The first thing you should know about me— I’m currently sitting and writing this piece from the cluttered upstairs space that once was my childhood bedroom. I’m not sure how I ever called home this mess of a room, or how I was ever productive within its four-ish walls.
For a long time, this room was a microcosm of my life: Messy and cluttered. But I began to learn the art of prioritization. My definition of prioritization is to focus on the things that matter—and clear the mind of things (and people) that don’t.
Second— I love talking to people. One of my favorite pastimes is hearing others’ perspectives on life and learning from the stories they tell.
Recently, I’ve noticed it’s better to be positive or say nothing at all than to be negative and bring everyone down. I’m lucky that most of the interactions I have in any given day are 99 percent positive. That’s a very good thing when talking to people is your job.
Third— I’ve always had a knack for producing stuff. When I was a kid, I wanted to produce a documentary on the Erie County Fair in Hamburg, NY, so I shot footage of cows, and carnival rides, and ice cream stands. I bought stock music. I was going to produce my doc with Windows Movie Maker (throwback to Windows XP).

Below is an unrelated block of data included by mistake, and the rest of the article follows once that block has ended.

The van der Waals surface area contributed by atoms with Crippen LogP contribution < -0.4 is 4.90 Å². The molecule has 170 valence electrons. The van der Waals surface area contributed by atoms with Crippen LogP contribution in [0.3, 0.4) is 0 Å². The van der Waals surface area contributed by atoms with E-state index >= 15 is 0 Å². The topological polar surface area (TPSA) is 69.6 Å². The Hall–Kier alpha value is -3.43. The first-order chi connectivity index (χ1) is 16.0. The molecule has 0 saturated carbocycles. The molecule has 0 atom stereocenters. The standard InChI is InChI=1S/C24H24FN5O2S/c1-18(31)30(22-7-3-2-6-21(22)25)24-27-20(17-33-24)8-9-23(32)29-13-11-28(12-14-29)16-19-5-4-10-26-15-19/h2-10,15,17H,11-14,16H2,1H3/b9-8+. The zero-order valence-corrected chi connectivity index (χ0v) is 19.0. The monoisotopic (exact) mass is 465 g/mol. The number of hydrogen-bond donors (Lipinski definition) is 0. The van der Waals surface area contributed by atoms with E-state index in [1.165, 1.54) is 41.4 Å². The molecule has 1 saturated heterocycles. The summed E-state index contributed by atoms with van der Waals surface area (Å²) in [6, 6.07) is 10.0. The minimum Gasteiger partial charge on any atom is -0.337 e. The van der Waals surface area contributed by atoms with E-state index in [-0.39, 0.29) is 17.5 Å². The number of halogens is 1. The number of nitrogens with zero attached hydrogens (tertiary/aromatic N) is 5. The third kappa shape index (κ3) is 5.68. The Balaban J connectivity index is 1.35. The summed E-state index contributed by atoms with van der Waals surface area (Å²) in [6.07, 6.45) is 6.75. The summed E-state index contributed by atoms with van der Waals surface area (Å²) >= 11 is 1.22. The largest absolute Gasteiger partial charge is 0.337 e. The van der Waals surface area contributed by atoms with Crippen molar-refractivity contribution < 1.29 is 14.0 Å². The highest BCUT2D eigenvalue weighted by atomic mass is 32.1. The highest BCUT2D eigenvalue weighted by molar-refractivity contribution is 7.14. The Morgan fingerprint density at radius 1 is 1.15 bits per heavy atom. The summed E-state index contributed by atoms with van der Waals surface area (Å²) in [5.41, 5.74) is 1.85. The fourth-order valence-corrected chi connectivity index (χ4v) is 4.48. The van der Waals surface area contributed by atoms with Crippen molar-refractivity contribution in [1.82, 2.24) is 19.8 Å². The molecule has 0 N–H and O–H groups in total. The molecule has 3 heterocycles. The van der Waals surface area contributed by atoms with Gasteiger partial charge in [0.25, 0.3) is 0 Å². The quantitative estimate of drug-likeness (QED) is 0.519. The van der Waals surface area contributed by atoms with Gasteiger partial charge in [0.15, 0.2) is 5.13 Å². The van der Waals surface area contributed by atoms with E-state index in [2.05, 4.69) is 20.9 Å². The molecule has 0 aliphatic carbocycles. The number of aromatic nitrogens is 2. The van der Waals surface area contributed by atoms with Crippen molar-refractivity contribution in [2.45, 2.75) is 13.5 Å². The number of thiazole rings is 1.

I still want to go back and finish it, but I can never find the time.
Other random things: I’m a struggling vegetarian. I’m a football addict. I’m an up-and-coming jazz pianist and drummer. And I don’t take myself too seriously.
However, I am serious about journalism. That’s where The Intrepid enters the chat. Let me explain.
When I first arrived at St. Bonaventure, I certainly wasn’t thinking, man, I’m going to be news editor for The Intrepid someday. Woo!
In fact, I wasn’t thinking at all about the many opportunities of which I would eventually take advantage during my first year at St. Bonaventure. That’s the amazing part about being a journalist at Bonas: there are so many options and so many ways to develop our craft.
At that point, I only knew was I wanted to make a difference.
I was introduced to The Intrepid at the annual campus Club Fair, an event where each club receives a fold-up table, some poster board, and an open mic to tell students about themselves. I, looking for journalism outlets, stumbled upon The Intrepid, and former editor-in-chief Jeff Uveino (who now works for the Bradford Era).